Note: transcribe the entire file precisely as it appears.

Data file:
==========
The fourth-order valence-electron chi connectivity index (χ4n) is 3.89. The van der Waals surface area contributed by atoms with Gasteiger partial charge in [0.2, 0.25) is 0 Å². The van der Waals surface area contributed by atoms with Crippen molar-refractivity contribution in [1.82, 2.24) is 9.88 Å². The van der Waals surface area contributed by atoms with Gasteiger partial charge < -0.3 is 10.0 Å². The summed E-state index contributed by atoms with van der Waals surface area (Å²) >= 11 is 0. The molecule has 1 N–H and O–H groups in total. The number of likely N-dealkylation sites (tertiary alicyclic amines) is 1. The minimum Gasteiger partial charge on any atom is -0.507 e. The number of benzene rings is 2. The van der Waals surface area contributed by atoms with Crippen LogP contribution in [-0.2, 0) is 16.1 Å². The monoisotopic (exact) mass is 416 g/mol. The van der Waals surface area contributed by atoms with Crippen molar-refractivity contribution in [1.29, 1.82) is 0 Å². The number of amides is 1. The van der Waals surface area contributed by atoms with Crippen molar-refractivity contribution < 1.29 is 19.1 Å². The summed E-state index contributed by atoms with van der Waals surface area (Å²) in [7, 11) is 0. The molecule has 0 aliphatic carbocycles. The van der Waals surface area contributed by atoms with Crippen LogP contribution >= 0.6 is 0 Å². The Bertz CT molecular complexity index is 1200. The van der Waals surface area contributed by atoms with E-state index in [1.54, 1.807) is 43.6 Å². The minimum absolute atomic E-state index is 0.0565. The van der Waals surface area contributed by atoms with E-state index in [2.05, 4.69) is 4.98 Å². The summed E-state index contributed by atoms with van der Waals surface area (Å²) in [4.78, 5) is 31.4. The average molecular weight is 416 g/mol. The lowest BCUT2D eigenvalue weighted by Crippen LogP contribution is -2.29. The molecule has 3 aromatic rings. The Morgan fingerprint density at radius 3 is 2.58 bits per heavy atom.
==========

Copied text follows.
The fourth-order valence-electron chi connectivity index (χ4n) is 3.89. The van der Waals surface area contributed by atoms with Gasteiger partial charge in [0.2, 0.25) is 0 Å². The van der Waals surface area contributed by atoms with Crippen molar-refractivity contribution in [1.82, 2.24) is 9.88 Å². The van der Waals surface area contributed by atoms with Gasteiger partial charge < -0.3 is 10.0 Å². The summed E-state index contributed by atoms with van der Waals surface area (Å²) >= 11 is 0. The molecule has 1 N–H and O–H groups in total. The number of likely N-dealkylation sites (tertiary alicyclic amines) is 1. The minimum Gasteiger partial charge on any atom is -0.507 e. The number of benzene rings is 2. The van der Waals surface area contributed by atoms with Crippen LogP contribution in [-0.2, 0) is 16.1 Å². The monoisotopic (exact) mass is 416 g/mol. The van der Waals surface area contributed by atoms with Crippen molar-refractivity contribution in [1.29, 1.82) is 0 Å². The number of amides is 1. The van der Waals surface area contributed by atoms with Crippen molar-refractivity contribution < 1.29 is 19.1 Å². The summed E-state index contributed by atoms with van der Waals surface area (Å²) in [7, 11) is 0. The molecule has 0 aliphatic carbocycles. The van der Waals surface area contributed by atoms with Crippen LogP contribution >= 0.6 is 0 Å². The Bertz CT molecular complexity index is 1200. The van der Waals surface area contributed by atoms with E-state index in [1.54, 1.807) is 43.6 Å². The minimum absolute atomic E-state index is 0.0565. The van der Waals surface area contributed by atoms with E-state index in [2.05, 4.69) is 4.98 Å². The summed E-state index contributed by atoms with van der Waals surface area (Å²) in [4.78, 5) is 31.4. The average molecular weight is 416 g/mol. The lowest BCUT2D eigenvalue weighted by Crippen LogP contribution is -2.29. The molecule has 3 aromatic rings. The Morgan fingerprint density at radius 3 is 2.58 bits per heavy atom.